Finally, the impact of Chinese culture cannot be ignored. Nevertheless, the domination of US culture reigns supreme.

To conclude, Chinese power has been exaggerated by some following the demise of the USSR who believed that the new threat to US dominance would come from the East. 9/11 and the threat of Islamic fundamentalist terrorism has replaced this fear. Meanwhile China’s power is growing. It may be still simply a strong regional power and a rival to Japan, but China remains the most likely ‘next superpower’.

The Dragon's New Teeth

‘The USA is a power in decline.’ Discuss. (45 Marks)

Two contrasting images of global order have emerged since the end of the Cold War. One suggests that a unipolar world order has emerged in which the USA operates as a ‘global hegemon’.

Alternatively, the end of the Cold War bipolarity is seen to be giving way to the rise of a multipolar world order, in which, for a number of reasons, the USA no longer functions as the world’s sole superpower.

The view that the USA has emerged as an unchallengeable power, no longer merely a superpower but a ‘hyperpower’, can be defended in a number of ways, including the following.

The strongest basis for arguing that a uniploar world order has come into existence is the USA’s huge and increasing military lead over the rest of the world.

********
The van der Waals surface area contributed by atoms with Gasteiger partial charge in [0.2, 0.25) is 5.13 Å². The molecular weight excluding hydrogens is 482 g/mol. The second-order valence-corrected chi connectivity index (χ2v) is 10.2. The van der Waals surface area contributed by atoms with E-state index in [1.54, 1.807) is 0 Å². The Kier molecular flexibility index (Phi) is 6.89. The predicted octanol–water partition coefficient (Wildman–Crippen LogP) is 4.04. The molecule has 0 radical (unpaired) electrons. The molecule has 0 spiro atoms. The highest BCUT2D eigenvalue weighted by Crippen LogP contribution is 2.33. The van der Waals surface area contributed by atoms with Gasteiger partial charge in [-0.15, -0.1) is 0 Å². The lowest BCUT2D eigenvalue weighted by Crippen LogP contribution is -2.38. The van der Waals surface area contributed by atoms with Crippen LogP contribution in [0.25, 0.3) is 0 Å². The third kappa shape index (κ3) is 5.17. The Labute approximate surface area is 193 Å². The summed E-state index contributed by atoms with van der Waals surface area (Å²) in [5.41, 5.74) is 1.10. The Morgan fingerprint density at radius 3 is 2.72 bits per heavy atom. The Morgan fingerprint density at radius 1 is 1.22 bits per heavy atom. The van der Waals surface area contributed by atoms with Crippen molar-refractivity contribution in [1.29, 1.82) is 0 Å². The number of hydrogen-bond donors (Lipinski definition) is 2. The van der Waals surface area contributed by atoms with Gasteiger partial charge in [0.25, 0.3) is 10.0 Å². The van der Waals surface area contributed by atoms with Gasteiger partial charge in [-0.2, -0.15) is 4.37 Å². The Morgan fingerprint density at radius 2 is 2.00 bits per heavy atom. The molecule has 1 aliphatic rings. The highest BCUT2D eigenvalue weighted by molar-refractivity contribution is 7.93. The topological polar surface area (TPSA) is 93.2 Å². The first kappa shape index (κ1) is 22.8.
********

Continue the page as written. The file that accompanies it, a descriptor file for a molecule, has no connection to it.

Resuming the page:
For example, the USA’s military spending in 2007 was nine times greater than China’s, the second largest.

The USA’s technological lead over other countries is also almost unassailable, accounting for about 40 per cent of world spending on research and development. US power is also underpinned by its growing population, expected to rise from 305 million to 439 million by 2050, and by the highly educated and skilled nature of the US population, particularly in areas such as science and high technology.

The USA, furthermore, retains enormous structural power, reflected in the considerable influence it exerts over institutions such as the WTO, IMF and World Bank, and in the role of the dollar as the world’s leading currency.

However, the USA has also been viewed as a power in decline.

Perhaps the most important factor has been the rise of emerging powers, notably China, India and Russia.

The USA’s relative importance on the world stage, has undoubtedly been affected by the dramatic growth of the Chinese economy, which is widely predicted to outstrip the US economy by 2020 if not before.

Some, indeed, argue that the centre of gravity of world politics and the global economy is in the process of shifting from a US-dominated West to a Chinese-dominated East.

This was dramatically demonstrated by the global economic crisis that emerged in 2008. This crisis has affected the standing of the US dollar and, arguably, hastened the relative economic decline of the USA.

US decline can also be seen in its loss of ‘soft’ power, partly resulting from the damage done to its moral authority by the ‘war on terror’ generally, and the Iraq war in particular.